The government increased its efforts to identify and protect child victims; however, authorities remained largely dependent on NGOs to fund and provide services. Although the government did not systematically track victim identification data, the justice ministry reported identifying 22 potential trafficking victims, compared with 31 in 2017. In addition, an international NGO identified another 71 potential victims and IBESR, after completing an assessment of more than 750 orphanages with another government and international NGOs, identified 3,019 potential victims of trafficking in those institutions. Government officials referred child trafficking victims to IBESR, which did not have adequate funding for their care. The agency then referred child victims to government-registered residential care centers for services, which varied from short-term medical and counseling services, family tracing, pre-return assessments, and limited support before returning children to the families. Experts noted the lack of government-run shelter facilities impeded prosecution because the government’s policy of returning child victims to their families made it difficult to locate witnesses to testify against the accused. The government worked with bilateral and international partners to set up a network of 35 child protection units and provide reintegration services to 1,700 children in restavek. While IBESR instituted a policy that restricted unaccompanied minors from leaving the country without written parental authorization, officials indicated traffickers easily moved children across the porous border to the Dominican Republic for sex trafficking and domestic servitude.
The 2014 anti-trafficking law tasked the national committee for the fight against human trafficking (CNLTP) to develop standard operating procedures to guide officials in the identification and rehabilitation of trafficking victims; the newly installed staff of CNLTP started work on updating the 2016 draft of these procedures. The law required the government to provide protection, medical, and psycho-social services to victims and to create a government-regulated fund to assist victims. However, as in the past two years, the government did not approve a dedicated budget for victim assistance and other anti-trafficking activities, and it continued to rely on international organizations and NGOs to provide care. The anti-trafficking law also stipulated money and other assets seized during trafficking investigations should fund services for trafficking victims and the CNLTP; however, there was no evidence this occurred. The government did not have a formal program to assist victims who returned to Haiti, but authorities did refer victims to international and non-governmental organizations. Authorities worked with the U.S. Coast Guard to receive migrants; Haitian authorities screened unaccompanied children for trafficking indicators and facilitated their reintegration with family members. CNLTP reported working with The Bahamas to repatriate a Haitian national who was allegedly a victim of forced labor, in addition to coordinating with the national police and the Dominican Republic on the investigation of a potential Dominican victim, establishing patterns of collaboration between countries.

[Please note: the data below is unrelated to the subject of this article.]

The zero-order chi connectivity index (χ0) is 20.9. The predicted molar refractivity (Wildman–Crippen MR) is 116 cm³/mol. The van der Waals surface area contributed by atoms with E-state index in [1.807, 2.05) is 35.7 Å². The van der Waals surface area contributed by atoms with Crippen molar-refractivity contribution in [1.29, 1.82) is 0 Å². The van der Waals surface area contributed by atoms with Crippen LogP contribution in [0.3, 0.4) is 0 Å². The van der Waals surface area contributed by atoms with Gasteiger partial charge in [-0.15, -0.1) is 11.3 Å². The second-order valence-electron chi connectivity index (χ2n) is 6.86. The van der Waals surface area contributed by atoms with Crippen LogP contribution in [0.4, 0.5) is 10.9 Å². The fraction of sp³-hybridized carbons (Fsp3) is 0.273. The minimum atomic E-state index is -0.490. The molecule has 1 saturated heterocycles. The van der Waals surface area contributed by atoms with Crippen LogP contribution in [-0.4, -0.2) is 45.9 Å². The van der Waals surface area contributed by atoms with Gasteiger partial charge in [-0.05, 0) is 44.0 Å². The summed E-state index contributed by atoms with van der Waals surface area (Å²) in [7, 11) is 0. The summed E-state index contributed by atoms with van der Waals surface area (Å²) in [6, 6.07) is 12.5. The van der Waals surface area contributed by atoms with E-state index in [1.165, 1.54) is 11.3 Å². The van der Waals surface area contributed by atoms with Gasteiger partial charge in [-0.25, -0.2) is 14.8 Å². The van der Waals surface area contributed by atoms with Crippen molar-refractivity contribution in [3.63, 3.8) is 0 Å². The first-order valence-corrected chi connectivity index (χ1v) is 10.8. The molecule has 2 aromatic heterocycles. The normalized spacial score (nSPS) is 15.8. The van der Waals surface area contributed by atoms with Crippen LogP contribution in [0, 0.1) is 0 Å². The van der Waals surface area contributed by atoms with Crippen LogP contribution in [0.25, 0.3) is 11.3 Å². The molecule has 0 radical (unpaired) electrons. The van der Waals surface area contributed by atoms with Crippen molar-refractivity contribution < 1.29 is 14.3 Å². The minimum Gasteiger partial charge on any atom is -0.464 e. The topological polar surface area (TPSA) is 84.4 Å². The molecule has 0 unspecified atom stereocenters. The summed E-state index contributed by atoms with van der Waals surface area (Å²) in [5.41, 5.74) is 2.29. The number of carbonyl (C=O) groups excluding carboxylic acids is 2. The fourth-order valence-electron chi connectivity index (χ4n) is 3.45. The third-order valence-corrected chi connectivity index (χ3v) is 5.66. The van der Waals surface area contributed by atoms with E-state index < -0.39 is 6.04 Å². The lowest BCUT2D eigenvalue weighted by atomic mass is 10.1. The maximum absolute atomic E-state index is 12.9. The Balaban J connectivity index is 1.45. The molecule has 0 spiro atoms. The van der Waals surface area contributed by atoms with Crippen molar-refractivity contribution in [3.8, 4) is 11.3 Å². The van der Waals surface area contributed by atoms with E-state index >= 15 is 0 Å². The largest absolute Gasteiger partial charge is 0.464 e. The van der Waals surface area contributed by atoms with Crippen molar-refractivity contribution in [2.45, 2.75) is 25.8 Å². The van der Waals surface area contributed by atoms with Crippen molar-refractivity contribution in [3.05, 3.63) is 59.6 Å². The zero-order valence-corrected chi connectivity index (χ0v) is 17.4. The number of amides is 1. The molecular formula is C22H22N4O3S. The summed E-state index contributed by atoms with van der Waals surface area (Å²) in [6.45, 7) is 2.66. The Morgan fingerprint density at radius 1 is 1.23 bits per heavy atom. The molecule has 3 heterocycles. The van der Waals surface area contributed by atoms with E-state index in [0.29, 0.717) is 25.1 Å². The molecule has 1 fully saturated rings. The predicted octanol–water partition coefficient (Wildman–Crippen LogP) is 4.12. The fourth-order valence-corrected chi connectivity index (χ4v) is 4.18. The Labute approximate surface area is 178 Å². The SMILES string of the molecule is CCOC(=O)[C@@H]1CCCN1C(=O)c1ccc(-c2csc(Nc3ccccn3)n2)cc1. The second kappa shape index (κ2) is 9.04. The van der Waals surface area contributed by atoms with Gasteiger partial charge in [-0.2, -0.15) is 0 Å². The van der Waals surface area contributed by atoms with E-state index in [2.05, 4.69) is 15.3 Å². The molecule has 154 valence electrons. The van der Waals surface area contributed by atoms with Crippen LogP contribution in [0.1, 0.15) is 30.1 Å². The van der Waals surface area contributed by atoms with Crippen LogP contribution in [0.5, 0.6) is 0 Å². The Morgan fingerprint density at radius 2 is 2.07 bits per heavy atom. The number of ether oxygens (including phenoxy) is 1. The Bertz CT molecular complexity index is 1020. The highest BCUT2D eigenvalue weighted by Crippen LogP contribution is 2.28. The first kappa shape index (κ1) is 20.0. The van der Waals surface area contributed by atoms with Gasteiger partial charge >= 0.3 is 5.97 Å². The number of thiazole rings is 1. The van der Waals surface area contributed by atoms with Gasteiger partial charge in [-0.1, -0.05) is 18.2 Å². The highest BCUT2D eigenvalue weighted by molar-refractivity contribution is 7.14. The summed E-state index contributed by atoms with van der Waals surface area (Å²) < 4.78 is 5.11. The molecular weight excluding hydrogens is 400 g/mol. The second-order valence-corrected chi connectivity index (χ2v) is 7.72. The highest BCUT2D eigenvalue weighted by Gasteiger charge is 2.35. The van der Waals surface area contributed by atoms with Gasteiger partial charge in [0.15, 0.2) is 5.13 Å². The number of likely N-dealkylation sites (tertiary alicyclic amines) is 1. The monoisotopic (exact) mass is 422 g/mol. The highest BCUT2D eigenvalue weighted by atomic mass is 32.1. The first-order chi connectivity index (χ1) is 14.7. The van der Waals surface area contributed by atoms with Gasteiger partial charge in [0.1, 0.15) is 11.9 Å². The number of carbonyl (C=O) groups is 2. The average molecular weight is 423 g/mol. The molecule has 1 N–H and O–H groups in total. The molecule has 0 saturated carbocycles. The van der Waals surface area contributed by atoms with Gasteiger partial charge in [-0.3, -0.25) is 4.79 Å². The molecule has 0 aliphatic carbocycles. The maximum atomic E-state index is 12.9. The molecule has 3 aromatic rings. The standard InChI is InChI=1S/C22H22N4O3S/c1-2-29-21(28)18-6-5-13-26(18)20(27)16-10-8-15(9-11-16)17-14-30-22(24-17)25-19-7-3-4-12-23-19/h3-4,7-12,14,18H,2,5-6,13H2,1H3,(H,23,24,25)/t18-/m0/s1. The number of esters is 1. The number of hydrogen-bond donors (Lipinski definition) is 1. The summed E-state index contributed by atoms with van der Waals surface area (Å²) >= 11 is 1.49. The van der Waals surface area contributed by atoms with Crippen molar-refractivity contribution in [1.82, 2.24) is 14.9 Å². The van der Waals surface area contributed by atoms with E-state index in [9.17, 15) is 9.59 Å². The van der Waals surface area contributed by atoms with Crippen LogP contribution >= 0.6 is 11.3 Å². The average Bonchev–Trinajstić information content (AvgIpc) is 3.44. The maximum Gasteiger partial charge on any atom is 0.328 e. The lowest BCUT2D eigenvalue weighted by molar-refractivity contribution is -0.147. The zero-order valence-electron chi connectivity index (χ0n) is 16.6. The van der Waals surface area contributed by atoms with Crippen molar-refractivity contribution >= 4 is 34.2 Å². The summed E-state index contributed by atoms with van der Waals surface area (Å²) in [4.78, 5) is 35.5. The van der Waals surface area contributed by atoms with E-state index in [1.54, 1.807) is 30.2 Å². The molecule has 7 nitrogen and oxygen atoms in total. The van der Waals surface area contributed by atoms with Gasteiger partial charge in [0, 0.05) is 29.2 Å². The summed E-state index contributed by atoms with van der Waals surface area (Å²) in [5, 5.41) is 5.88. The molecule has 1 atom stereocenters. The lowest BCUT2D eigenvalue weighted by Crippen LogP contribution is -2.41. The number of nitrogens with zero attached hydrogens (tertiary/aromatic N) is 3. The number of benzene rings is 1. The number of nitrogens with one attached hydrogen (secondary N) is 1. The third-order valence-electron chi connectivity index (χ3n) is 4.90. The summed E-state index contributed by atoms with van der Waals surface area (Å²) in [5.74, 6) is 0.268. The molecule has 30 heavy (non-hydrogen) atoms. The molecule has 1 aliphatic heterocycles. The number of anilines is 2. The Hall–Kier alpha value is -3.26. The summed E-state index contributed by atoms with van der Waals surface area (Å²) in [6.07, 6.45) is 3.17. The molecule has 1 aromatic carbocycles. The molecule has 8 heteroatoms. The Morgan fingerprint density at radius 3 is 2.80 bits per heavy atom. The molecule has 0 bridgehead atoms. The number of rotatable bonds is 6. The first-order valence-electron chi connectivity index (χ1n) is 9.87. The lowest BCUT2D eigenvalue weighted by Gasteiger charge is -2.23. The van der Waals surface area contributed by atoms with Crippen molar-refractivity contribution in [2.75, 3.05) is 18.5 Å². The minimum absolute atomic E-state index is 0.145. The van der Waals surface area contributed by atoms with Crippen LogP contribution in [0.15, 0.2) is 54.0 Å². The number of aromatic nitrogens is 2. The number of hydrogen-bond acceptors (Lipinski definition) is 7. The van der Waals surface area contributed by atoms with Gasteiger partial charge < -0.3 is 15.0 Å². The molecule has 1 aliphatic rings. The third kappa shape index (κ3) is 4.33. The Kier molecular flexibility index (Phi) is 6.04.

Border resource centers (BRCs) at each of the four major border crossings screened 858 vulnerable migrants for trafficking with a protocol developed with an international organization. The BRCs housed representatives from the social welfare agency, child protective services, and NGOs who assisted irregular migrants. The anti-trafficking law included provisions for temporary residency during legal proceedings for foreign victims, as well as access to legal counsel, interpretation services, and permanent residency; however, the government did not provide these services and would be unlikely to have the financial resources to implement them. There were no facilities for video deposition or child-friendly facilities during legal proceedings. The government passed a legal assistance law to provide free legal assistance to all Haitians, including trafficking victims. The anti-trafficking law protected victims from liability for unlawful acts their traffickers compelled them to commit; IBESR intervened on behalf of a minor who had been in custody on suspicion of recruitment of other minors for a trafficking gang. Judges could mandate civil restitution for related crimes under Haiti’s civil code, but there were no awards for restitution made during the reporting period.